Stanley Cavell was one of the most influential American philosophers of the past several decades. Yet because he is often read in connection with Wittgenstein, there has been little consideration of his work against the background of the larger German philosophical tradition. Stanley Cavell and the Potencies of the Voice brings Cavell into dialogue with Schopenhauer and Nietzsche on the question of how we make ourselves intelligible, opening up a new way of looking at central themes in Cavell's philosophy.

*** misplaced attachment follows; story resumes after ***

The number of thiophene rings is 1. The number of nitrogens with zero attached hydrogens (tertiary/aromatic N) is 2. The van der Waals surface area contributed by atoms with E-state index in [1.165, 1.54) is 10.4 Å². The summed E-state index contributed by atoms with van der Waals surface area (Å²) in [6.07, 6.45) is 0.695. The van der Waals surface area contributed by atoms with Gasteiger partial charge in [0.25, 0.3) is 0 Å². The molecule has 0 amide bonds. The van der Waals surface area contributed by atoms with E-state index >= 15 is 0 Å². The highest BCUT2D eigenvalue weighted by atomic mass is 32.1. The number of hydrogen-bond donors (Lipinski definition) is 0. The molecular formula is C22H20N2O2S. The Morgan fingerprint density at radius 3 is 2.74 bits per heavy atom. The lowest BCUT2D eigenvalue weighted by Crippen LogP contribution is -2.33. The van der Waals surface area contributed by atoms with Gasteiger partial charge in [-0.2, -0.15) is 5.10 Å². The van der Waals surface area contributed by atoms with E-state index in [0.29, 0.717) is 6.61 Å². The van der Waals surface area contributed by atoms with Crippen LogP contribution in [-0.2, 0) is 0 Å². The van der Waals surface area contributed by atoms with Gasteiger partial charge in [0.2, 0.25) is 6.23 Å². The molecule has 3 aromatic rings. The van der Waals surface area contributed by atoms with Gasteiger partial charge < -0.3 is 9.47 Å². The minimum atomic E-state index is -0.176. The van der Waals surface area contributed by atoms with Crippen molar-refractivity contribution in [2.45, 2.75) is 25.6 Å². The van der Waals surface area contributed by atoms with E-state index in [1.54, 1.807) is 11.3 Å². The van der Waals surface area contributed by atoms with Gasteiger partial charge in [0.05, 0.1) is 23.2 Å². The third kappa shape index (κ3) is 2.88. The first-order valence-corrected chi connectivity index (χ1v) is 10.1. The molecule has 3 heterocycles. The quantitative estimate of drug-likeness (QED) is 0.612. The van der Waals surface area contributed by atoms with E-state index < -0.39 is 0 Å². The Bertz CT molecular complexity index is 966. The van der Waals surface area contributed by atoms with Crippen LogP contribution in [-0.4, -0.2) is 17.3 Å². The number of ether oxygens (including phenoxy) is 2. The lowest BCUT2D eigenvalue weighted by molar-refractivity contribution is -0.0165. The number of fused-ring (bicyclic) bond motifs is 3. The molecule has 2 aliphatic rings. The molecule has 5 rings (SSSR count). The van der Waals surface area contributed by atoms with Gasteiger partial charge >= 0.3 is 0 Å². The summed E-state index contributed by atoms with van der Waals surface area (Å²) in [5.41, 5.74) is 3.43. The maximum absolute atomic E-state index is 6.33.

About the Author
Adam Gonya completed his PhD at the Institute of Philosophy, KU Leuven (Louvain), Belgium, and has for many years worked in the field of international education.